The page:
Although a favorite saying of IRS revenue officers is that “The IRS is not a bank” and takes collection of taxes owed seriously, the IRS is prevented from collecting assets that a person needs to survive and meet their basic living requirements. The IRS does not have the best reputation of cutting delinquent taxpayers much slack, so that is why I wrote this article for you.
I understand how you feel when the IRS is questioning every dollar you spend. I get panicked calls from clients who fear that the IRS is going to take their house or car, or other property necessary for daily living.
It is important to achieve a resolution that will help satisfy any pending tax liabilities, but it is equally important to have a plan that will be manageable for the taxpayer and will not put them into financial hardship.
The IRS calls these “Allowable Living Expenses” and they are excluded from the calculation that collection agents use to determine a taxpayer’s reasonable collection potential.
Keep in mind that regardless of the size of the liability, whether $1,000 or $1,000,000, the IRS will always allow the taxpayer to keep enough cash to pay for their allowable living expenses.
Here I will explain how the IRS defines allowable living expenses and provide links to the IRS website which will give you more information. This will give you a better understanding of the basis of the IRS’ decisions. As always, if you have any questions after you have read this, give me a call.
The Definition of IRS Allowable Living Expenses
So, what does the IRS consider allowable living expenses? The IRS has developed a test called the necessary expense test to determine whether or not it will allow an expense to be included.
According to the Internal Revenue Manual (IRM), the necessary expense test is defined as “expenses that are necessary to provide for a taxpayer’s and his or her family’s health and welfare and/or production of income.”
These are further broken down by the IRS into three categories:
- Allowable Living Expenses – based on published IRS National and Local Standards
- Other Necessary Expenses – expenses that meet the necessary expense test, and are normally allowed
- Other Conditional Expenses – expenses, which may not meet the necessary expense test, but may be allowable based on the circumstances of an individual case.
How IRS Allowable Living Expenses Are Classified
First, allowable living expenses have been separated into five basic necessities:
- Food, Clothing, Personal Effects
- Transportation – Ownership
- Transportation – Operating
- Out-of-Pocket Healthcare Costs
Within these five categories, two of them (food, healthcare) are governed by set national standards, which are deviations of the statistics compiled by the Bureau of Labor Statistics’ Consumer Expenditure Survey (CES). In these two cases, how much your monthly budget is for food and out-of-pocket healthcare is a fixed number.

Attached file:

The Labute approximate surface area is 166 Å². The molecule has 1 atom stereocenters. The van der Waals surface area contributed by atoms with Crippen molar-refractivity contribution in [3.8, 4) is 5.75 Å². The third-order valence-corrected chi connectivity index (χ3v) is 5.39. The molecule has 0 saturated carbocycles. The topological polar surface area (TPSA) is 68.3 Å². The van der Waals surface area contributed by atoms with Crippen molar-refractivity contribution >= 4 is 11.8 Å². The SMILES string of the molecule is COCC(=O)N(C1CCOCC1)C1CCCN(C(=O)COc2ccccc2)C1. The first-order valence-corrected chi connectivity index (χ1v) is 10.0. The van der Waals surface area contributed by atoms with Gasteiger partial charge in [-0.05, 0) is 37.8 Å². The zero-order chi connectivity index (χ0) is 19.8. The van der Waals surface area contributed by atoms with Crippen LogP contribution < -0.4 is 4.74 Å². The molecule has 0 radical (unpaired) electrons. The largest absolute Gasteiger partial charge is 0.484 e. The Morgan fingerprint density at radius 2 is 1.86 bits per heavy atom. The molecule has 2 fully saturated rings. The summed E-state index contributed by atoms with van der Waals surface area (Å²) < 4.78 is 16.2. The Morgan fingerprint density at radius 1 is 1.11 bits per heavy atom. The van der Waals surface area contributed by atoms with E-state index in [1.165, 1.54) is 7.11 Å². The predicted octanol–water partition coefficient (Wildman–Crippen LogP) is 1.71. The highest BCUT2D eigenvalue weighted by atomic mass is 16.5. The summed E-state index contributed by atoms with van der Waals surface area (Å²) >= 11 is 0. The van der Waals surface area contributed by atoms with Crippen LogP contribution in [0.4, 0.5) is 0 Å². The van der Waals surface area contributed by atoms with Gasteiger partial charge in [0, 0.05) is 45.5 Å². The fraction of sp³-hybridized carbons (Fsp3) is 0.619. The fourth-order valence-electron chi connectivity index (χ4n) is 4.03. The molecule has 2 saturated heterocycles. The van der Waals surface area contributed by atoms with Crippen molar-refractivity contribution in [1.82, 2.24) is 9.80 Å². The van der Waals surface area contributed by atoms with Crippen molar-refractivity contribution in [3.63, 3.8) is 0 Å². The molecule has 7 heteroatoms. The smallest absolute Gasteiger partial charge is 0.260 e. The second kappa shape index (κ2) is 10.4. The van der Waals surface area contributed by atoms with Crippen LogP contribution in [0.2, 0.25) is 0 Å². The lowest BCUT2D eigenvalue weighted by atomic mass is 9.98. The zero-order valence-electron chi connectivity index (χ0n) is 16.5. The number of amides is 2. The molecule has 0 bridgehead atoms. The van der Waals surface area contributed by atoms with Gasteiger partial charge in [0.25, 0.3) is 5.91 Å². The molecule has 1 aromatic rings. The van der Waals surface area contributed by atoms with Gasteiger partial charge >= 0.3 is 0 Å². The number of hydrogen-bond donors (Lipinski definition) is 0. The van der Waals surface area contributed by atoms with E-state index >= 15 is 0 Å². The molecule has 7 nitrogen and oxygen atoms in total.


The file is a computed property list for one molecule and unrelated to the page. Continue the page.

The allowable expense in these categories depends principally on how many members are living in the household. In addition, healthcare costs also take into consideration how old the particular member of the household is.
The current IRS national standards can be found here: http://www.irs.gov/Businesses/Small-Businesses-&-Self-Employed/National-Standards:-Food,-Clothing-and-Other-Items.
It is important to note for collection purposes that these amounts are given to you to maintain your basic standard of living whether you exhaust them in a month or not.
Therefore, if the amount that you actually spend per month is lower than the IRS national standard, you should indicate to the IRS that you wish for them to use the standards when computing your collection potentials.
Many of the nicer collection agents (and there are plenty of them) will go ahead and give it to you automatically.
Remaining IRS Allowable Living Expense Categories
The remaining expense categories (Housing, Transportation – Ownership, Transportation – Operating) are set by IRS local standards, which are based on the part of the country that the taxpayer lives in.
Think about it from the IRS perspective. Taxpayers who live in Tupelo, Mississippi, will likely spend less on their monthly housing than those who live in New York City. Likewise, transportation costs would be higher in Los Angeles than in other parts of the country.
As such, these expenses increase or decrease based on the county that the taxpayer resides in. Unlike national expenses, however, the IRS will examine the taxpayer’s actual amount spent on these categories and take whatever amount is lower between the actual amount spent and the standard.
However, some IRS collections personnel will just take the local standard amount if the taxpayer requests it without requesting verification of the expense. IRS protocol dictates that collections agents verify these amounts though.